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World's Fair

Protest at the World's Fair


In the 1960's, very few events were immune to a protest. The World's Fair of 1964 was no exception. Students from Rutgers felt this was an opportunity to spread their message of racial equality. Follow the life of a protestor by completing each of the activities below.

Activity #1


Before the students protested, they were given a list of rules to follow. Read the rules the Rutgers students were given in Document #1:

Instructions for Pickets


World's Fair Project


This is a nonviolent demonstration and all participants are expected to abide by the following instructions.


National CORE assumes all responsibility for participants who abide by the CORE Rules For Action.




Arrests are likely. National CORE takes the responsibility of bailing out arrestees as soon as possible after arrest. However, we ask the demonstrators be prepared to stay in jail from 12 to 24 hours, since it takes time to process arrests.


When arrested you have the option of: walking to the van or going limp.


a)Bring identification and money ($3.00 for fare and ticket, $2.00 additional)

b) Eat before coming, so time is not lost during the demonstrations.

c) Dress neatly and comfortably. The wind may be sharp at the Fair site. Women should wear flats and slim skirts. Carry no sharp objects of any kind. (even items like nail files)

d) Go directly to the proper place when instructed. If any problems arise, accept instructions or change in instructions only from the person designated as you captain or a marshal. Captains will wear identification.

Discipline on Picket Lines

Primarily, follow instructions. Accept them only from your captain.

a) March slowly, with an even pace. Don't chat on line.

b) If you must leave the line: advise your captain, so he can maintain the strength of the line. Don't stand near the line, but leave the area at once. If it is cold, don't drink too many liquids.

c) Speak to no one heckling the line, nor to any member of the press. Any questions from any passerby should be referred to the captain, or designated spokesmen. Your captain will remove anyone from the line who can't maintain discipline.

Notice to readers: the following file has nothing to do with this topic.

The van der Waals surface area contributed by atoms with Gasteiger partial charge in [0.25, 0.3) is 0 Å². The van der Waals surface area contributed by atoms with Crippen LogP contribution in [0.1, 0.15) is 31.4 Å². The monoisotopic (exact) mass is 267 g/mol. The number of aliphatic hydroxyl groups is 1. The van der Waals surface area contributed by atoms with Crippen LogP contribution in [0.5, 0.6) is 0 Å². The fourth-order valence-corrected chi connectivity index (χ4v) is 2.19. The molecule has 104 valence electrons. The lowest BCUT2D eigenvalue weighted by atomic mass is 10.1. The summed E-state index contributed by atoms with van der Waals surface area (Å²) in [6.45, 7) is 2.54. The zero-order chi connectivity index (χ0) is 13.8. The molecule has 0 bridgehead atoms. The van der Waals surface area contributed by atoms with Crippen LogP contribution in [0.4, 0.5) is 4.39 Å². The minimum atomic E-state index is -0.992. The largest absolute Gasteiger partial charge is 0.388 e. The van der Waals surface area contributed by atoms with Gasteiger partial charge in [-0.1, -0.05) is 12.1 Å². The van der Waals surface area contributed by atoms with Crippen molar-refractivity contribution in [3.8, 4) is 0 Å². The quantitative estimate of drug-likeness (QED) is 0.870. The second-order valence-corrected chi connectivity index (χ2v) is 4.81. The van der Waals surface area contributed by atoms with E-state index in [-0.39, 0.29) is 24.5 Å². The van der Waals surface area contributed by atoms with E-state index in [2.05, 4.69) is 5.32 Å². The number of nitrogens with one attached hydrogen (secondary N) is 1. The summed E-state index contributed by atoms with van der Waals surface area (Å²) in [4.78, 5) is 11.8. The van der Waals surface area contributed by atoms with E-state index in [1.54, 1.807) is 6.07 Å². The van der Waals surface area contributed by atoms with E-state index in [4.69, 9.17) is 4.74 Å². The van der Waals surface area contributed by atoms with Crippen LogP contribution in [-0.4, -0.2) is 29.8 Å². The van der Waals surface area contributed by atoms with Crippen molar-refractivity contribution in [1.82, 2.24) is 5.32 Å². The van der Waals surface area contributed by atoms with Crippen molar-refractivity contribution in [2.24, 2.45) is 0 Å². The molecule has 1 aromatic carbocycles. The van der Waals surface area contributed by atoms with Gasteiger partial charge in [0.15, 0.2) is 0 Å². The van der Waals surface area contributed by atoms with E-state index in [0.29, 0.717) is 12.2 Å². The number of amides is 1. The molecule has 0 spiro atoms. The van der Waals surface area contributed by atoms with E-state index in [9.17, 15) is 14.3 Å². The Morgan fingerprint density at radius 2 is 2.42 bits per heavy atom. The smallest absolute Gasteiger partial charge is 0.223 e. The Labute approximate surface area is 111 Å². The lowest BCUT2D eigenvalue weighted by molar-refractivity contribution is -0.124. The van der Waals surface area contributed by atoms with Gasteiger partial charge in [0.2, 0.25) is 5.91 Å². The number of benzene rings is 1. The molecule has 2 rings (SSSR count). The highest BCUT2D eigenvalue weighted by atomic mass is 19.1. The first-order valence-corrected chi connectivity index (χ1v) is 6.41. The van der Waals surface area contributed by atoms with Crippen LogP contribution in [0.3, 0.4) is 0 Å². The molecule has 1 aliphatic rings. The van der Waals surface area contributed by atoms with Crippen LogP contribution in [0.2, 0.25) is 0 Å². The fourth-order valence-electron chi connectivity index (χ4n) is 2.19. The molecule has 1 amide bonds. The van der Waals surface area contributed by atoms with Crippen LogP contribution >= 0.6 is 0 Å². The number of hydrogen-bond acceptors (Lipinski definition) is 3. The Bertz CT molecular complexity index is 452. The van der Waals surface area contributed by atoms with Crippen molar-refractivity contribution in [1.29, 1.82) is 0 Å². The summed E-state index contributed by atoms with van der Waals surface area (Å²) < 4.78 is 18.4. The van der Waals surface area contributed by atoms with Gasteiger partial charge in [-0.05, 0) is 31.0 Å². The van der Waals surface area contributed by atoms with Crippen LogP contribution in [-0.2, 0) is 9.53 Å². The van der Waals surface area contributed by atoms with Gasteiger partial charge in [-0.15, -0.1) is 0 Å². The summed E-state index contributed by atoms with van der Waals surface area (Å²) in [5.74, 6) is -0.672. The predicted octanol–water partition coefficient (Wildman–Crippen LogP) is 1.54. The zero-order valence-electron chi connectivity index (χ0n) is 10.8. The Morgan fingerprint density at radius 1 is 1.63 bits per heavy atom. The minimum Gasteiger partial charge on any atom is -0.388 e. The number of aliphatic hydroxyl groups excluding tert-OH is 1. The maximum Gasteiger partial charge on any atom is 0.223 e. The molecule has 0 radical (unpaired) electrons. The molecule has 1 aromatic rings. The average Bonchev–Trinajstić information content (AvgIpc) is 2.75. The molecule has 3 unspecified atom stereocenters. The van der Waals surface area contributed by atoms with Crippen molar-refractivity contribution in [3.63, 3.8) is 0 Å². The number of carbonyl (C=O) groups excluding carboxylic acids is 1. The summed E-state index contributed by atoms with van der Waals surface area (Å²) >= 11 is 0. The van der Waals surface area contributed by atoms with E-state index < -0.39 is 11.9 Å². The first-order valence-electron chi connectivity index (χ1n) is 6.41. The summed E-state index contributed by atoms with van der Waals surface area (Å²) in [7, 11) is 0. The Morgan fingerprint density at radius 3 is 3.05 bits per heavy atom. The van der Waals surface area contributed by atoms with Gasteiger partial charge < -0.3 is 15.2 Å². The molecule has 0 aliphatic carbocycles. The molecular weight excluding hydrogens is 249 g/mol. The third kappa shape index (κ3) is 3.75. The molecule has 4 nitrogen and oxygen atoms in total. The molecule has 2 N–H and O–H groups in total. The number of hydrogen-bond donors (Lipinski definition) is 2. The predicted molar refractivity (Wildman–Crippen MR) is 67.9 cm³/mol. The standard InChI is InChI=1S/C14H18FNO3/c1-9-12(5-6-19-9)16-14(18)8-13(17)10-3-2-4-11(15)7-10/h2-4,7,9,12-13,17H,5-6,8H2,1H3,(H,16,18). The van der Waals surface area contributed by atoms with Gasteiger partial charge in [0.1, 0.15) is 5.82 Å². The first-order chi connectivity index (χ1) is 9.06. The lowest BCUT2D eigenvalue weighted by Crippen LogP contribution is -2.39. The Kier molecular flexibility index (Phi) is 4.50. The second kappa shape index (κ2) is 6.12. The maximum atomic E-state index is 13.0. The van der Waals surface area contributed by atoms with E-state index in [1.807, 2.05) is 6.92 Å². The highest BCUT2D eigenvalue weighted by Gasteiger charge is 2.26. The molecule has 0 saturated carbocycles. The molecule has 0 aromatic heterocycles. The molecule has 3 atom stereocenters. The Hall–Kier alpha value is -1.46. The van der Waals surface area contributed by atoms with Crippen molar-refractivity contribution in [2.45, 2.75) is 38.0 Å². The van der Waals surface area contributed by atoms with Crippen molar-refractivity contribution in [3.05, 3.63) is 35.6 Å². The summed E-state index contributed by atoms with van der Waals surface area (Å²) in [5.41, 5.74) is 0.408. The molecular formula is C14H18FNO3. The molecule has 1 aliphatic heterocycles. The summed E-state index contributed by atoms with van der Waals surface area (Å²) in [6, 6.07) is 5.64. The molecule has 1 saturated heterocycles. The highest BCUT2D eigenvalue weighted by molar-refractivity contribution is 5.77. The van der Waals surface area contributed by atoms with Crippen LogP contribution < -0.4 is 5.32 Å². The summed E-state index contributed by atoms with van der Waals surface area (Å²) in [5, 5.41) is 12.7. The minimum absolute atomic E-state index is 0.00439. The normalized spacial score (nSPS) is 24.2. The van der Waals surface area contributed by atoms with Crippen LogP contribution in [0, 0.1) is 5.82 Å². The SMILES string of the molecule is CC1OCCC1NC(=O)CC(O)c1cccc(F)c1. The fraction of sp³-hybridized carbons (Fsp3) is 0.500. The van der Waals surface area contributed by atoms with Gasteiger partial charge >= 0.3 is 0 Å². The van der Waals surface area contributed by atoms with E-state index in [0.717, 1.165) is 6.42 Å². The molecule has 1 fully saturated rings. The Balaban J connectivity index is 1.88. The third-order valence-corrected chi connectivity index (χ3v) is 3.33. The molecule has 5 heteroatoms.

d) Singing and/or shouting : Heckling and responding to insults from passerby lessens the impact of the demonstration. Singing is the best way of maintaining rhythm and moral, and making an impact on the public. Chants should be avoided unless they speak to the specific objectives of the demonstration.

Press Relations

Refer all questions from the press to the captain. If he can't answer them he knows whom to refer the press.

Questions to consider after reading the document

  1. Summarize the basic rules of behavior given for the protest.
  2. Do the rules of the protest indicate the protestors may get arrested? Why or Why Not?

Activity #2

The students went to the World's Fair to have their message heard. As happens with many protests, people clashed and the protesters were punished. Read the account from the Rutgers Daily Targum to find out what happened to the protestors in Document #2



WORLD'S FAIR, N.Y. - Seven University students and a former editor of the Anthologist were among those arrested for civil disobedience as part of CORE's demonstrations at the World's Fair opening yesterday.


All seven students were charged with disorderly conduct and in addition three of them were also charged with resisting arrest when they refused to cooperate, when asked to walk to the paddy wagon.


The seven are Michael Padwee '64, chairman of Rutgers-Douglass CORE; Jan Braverman '65; Jacques Marchand, graduate student of history and faculty advisor to CORE; Michael Greenberg, graduate student of economics; David Crowner, graduate student of German; and William Miller, graduate student of history. The identity of the seventh, an undergraduate, was withheld because he is a minor.

According to an officer at the 110th Police Precinct in Queens, Padwee was brought before a Queens court last night and his bail was set at $2,000. He was charged with felonious assault and disorderly conduct.